Many pay TV customers are making the same decision. From April to September, cable and satellite companies had a net loss of about 330,000 customers. Craig Moffett, a longtime cable analyst with Sanford C. Bernstein, said the consensus of the industry executives he had talked to was that most of these so-called cord-cutters were turning to over-the-air TV. “It looks like they’re leaving for the antenna,” he said.The article has its problems. There are factually challenged passages like this:
(I live in LA county and, according to my digital converter I get 114 channels. There are at least a half dozen more I could get if I wanted to invest in a better antenna set-up. When you're off by a factor of three, "or more" just doesn't cut it.)
The new antennas do pull in more programs than your grandfather’s rabbit ears, because of new channels that broadcasters added during the transition to digital signals. The broadcasters can fit multiple digital channels into the same frequencies that used to carry one analog channel.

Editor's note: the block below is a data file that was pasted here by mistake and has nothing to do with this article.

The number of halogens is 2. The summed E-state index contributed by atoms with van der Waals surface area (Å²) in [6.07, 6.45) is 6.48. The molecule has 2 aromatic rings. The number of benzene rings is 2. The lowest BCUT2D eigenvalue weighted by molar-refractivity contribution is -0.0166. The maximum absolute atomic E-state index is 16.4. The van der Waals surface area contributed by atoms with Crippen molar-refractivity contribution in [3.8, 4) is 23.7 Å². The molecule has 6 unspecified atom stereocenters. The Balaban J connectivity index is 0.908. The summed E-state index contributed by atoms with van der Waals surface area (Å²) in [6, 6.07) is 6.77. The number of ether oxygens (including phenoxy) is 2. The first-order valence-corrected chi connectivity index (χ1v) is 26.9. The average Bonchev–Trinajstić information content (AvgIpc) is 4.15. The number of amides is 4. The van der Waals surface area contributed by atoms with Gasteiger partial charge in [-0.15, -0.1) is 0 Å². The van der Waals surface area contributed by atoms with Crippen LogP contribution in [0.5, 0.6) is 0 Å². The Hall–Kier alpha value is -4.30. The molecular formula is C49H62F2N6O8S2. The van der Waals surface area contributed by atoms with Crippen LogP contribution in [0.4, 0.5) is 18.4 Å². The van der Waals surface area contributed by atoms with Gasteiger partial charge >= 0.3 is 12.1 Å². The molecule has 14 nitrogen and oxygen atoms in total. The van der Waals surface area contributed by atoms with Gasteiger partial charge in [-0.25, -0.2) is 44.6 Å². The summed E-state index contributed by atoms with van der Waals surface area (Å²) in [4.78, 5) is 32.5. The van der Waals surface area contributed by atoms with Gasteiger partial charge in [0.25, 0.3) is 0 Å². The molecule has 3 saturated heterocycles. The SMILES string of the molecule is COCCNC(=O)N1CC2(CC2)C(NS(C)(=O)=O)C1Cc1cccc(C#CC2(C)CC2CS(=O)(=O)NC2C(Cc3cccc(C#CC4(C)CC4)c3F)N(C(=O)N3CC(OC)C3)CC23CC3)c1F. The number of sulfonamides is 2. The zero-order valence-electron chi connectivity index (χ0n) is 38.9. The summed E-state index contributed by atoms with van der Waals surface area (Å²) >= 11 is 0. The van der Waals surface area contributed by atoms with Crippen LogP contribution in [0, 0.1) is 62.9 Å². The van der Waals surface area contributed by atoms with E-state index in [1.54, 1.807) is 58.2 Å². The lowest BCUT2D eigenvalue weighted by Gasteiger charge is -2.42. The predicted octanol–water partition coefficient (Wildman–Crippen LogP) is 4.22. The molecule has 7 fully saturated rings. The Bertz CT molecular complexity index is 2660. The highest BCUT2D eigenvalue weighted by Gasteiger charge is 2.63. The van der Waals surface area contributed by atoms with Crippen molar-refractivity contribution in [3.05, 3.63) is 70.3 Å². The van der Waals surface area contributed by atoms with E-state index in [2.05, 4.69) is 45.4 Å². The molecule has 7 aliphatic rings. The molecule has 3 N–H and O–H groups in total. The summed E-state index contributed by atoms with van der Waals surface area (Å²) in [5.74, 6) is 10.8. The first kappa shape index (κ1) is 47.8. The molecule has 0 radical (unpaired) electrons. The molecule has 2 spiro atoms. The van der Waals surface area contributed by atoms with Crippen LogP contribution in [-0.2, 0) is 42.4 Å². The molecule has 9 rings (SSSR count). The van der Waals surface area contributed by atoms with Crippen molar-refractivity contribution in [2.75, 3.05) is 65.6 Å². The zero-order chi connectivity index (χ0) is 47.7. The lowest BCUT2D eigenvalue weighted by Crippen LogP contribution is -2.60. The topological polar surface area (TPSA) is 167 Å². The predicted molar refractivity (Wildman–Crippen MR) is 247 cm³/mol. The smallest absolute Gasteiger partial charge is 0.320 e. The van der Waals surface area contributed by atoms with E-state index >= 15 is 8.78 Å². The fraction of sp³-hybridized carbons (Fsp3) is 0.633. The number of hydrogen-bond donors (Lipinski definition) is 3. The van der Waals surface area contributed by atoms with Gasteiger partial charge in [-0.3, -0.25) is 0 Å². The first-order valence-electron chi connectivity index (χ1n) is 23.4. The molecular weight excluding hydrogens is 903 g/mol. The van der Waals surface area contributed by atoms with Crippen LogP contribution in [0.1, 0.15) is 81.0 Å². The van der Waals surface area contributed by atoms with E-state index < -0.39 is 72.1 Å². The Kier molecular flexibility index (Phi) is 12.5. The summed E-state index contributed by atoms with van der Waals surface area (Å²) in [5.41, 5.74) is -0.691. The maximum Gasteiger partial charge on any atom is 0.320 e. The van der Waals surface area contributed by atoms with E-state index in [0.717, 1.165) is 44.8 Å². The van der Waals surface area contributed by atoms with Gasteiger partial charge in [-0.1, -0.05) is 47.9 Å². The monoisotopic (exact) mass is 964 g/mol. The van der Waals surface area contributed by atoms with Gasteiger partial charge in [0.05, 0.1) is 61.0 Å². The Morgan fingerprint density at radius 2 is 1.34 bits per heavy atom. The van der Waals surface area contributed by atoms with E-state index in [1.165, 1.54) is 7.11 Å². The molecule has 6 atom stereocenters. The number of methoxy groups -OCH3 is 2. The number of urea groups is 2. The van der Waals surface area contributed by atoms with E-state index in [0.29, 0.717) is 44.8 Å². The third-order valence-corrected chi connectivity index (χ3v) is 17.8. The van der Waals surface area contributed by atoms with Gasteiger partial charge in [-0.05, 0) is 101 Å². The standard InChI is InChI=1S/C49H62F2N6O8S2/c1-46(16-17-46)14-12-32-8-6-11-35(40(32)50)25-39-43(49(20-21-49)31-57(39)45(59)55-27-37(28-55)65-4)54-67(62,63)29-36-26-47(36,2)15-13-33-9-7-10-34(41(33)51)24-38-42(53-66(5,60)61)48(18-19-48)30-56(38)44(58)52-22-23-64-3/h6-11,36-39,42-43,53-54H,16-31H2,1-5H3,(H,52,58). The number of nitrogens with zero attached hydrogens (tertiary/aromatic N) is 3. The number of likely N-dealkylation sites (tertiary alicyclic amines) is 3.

In St. Paul, for example, where Ms. Bayerl lives, there are extra channels from ABC and NBC with local news and weather, four public television channels and a music video channel. Big markets like Los Angeles have 40 or more channels, according to Nielsen.
The article also completely overlooks the role that the Hispanic market plays in the over-the-air broadcasting story which is a bit like ignoring the role commuters play in the NPR audience.
Still, compared to what we've seen up till now, this account is almost cutting edge.
While picking up a printer cartridge this morning I fact-checked the following passage from the NYT story:
Modern antennas, which cost $25 to $150, pick up high-definition signals that can actually be crisper than the cable or satellite version of the same program, because the pay TV companies compress the video data.Actually HDTV compatible antennas the one I use for my 114 channels are available at Target start at $10.98.
Post a Comment